Saturday, October 19, 2013

Sevety-first excerpt from 'Twelve Towers'

          Two weeks later, when the crew had departed and the family was getting ready for supper, Gwilym went to his scroll case and pressed something on the inside, releasing a flap on the bottom. Gwilym turned the box on its side so that the flap was facing up. The boys gathered around. The secret compartment was filled with a lustrous, black cloth. Gwilym removed the cloth and unwrapped the object covered by it. Inside was a long scimitar. The handle was gold coated and inscribed with Arabic script. The blade was curved silver with lettering running along the center.
       “Wow!” breathed Jac.
       “Can I touch it?” asked Llawen.
       Gwilym lifted it by the hilt and, moving outside the circle of boys, swung it around a few times to test the weight. His muscle memory returned and he practiced a few strokes. Then he returned it to the cloth.
       “This is a dangerous weapon, boys. The blade is sharp. It will take a man’s head off with a single stroke.”
       Jac reached out and touched the concave edge of the blade. Gwilym was prepared to stop him if he got too close to the sharp edge but withheld his hand when he saw the target of the boy’s touch. “It’s not sharp at all, Da.”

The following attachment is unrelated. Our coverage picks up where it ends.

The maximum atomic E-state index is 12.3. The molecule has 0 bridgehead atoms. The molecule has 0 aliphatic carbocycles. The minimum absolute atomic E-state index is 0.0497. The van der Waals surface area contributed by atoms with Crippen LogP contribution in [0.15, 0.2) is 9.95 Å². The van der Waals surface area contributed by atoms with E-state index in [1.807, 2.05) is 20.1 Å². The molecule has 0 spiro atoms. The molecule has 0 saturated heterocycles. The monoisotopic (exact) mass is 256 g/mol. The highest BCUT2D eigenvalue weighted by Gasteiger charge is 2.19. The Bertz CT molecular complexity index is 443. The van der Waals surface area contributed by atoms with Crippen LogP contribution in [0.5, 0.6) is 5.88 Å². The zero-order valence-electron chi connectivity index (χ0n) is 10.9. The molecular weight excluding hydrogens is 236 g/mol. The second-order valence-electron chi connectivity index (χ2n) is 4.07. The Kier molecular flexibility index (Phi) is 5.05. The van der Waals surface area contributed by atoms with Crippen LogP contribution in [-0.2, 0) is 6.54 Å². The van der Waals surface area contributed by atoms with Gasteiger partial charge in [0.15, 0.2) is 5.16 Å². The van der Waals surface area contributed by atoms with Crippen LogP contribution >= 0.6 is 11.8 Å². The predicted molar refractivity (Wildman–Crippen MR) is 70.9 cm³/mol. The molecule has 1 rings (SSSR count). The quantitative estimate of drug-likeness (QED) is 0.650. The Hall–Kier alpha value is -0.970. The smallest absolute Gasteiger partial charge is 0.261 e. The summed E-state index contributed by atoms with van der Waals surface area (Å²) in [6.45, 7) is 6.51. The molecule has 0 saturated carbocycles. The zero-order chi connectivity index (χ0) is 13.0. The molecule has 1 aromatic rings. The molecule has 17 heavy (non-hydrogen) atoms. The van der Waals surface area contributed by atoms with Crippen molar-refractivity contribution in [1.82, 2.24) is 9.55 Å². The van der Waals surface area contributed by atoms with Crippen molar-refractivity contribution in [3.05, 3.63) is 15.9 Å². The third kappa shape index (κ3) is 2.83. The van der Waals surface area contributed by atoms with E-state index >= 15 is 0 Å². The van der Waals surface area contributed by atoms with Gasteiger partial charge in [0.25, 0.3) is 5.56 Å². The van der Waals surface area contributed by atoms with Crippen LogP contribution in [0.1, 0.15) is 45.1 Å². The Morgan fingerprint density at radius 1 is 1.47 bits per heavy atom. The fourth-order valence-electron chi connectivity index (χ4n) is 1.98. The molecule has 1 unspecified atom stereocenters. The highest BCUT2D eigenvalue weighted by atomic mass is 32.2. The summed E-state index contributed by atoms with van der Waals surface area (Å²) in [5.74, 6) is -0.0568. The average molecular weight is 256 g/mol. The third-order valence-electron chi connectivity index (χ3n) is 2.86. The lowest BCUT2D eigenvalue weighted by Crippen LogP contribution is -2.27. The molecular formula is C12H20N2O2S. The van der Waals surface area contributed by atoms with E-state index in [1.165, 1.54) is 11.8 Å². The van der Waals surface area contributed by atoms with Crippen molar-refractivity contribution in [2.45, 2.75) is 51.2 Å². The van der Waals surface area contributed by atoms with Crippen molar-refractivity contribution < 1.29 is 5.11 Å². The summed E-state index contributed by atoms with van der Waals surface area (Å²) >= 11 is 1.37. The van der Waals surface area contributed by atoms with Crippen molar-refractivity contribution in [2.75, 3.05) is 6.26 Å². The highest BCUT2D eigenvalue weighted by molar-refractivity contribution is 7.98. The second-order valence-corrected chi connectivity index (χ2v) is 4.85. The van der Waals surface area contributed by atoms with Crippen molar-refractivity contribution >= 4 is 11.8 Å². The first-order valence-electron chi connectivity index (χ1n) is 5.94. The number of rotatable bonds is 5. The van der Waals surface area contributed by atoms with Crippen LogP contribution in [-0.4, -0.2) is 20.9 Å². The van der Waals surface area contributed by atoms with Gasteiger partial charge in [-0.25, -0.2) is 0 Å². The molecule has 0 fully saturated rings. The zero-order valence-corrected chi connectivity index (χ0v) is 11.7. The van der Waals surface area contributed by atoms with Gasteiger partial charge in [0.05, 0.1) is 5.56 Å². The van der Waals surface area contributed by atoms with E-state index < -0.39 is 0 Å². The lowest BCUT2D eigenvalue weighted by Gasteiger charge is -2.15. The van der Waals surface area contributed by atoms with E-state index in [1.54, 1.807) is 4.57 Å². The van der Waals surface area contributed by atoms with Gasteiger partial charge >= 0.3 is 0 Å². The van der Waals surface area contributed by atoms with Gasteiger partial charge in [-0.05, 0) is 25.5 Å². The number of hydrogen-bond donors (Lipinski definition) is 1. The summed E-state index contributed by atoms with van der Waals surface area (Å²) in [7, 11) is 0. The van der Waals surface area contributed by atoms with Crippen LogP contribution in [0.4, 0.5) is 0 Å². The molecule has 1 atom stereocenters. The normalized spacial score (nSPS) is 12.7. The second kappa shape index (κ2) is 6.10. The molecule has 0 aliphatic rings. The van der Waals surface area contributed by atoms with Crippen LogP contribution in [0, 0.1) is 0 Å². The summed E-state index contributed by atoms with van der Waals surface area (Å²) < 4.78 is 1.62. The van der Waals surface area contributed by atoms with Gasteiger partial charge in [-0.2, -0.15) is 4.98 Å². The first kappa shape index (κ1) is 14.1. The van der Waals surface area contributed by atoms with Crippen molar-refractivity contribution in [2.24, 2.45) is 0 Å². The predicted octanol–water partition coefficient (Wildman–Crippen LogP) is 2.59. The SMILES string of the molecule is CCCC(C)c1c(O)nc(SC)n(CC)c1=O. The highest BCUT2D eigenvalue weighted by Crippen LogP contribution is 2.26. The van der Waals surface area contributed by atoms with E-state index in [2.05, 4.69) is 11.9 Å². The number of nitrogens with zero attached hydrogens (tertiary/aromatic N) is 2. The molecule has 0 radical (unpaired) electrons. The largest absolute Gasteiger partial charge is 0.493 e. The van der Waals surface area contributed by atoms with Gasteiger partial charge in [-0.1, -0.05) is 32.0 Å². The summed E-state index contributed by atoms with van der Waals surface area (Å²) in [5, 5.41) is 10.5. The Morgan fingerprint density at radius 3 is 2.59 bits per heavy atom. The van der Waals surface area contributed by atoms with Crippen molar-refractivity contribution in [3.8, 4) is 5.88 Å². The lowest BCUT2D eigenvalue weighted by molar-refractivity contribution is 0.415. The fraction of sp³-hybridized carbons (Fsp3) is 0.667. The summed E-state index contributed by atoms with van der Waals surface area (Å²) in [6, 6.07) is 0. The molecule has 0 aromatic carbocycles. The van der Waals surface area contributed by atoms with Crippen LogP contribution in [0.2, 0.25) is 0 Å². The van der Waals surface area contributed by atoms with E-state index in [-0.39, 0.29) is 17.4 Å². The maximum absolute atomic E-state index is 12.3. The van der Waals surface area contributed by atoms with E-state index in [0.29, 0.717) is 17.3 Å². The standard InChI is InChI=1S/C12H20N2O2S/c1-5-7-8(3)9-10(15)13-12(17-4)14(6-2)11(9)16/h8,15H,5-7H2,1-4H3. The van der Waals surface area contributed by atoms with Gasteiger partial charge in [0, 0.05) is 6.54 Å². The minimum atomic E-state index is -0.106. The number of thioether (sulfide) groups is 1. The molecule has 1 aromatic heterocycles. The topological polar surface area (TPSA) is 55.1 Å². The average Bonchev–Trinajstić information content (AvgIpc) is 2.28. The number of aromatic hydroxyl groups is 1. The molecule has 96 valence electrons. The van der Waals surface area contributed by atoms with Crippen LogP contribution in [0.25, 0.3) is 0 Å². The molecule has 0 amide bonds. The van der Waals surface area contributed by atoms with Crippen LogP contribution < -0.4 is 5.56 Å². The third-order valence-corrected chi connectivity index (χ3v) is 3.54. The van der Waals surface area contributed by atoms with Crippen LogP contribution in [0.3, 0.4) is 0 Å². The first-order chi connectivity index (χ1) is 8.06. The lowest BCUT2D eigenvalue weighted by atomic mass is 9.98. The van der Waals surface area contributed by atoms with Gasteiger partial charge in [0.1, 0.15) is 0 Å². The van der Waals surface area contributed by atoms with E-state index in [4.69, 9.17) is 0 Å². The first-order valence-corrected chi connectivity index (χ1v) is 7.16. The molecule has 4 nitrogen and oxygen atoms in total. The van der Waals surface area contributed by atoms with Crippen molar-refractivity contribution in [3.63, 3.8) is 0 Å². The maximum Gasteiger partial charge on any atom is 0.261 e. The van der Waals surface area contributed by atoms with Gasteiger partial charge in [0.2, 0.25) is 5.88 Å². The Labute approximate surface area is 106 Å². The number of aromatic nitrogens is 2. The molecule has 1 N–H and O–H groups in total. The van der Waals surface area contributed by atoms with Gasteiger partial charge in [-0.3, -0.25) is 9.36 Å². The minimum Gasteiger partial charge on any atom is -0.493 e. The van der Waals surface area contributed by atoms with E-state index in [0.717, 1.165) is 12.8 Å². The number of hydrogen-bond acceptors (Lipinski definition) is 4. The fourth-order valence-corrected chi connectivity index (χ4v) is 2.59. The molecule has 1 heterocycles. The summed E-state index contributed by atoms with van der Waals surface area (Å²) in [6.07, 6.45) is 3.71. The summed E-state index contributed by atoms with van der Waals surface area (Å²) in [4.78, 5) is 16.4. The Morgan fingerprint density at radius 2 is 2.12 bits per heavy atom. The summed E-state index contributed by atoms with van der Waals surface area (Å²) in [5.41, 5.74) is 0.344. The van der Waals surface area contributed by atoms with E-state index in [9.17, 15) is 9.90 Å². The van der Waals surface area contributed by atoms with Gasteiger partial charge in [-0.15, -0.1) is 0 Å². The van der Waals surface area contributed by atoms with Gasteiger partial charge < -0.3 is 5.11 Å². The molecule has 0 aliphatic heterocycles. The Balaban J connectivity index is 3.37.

“This isn’t a sickle, son. The sharp edge is the other side and I’ll ask you to keep your fingers far from there.”
       Bleddyn looked curious. “But why is that the sharp edge, Da? Wouldn’t it just slip off a man if you were trying to cut him? It would be better if you sharpened the other side so it worked like a sickle. Or made it straight like a sword and had both sides sharp.”
       Gwilym wrapped the scimitar back up and placed it back in the box. “I’ll show you why at supper, son.”
       Later, as they ate at the tavern, Gwilym took a piece of meat from the stew and placed it on the board resting between their knees. “Bleddyn. How would you cut this meat?”
       Bleddyn held the meat with his fingers and sliced through it with his knife. He looked up at his dad.
       “Now cut at it as if your knife was a sword and that was the neck of your enemy.” Bleddyn looked confused. Gwilym picked up his knife and swung it in arcs at the piece of meat, pushing straight down each time with the sharp edge, rather than slicing. Bleddyn and his brothers all swung their knives at the meat, damaging it but not cutting straight through it. Often it stuck to the knife and had to be knocked back off.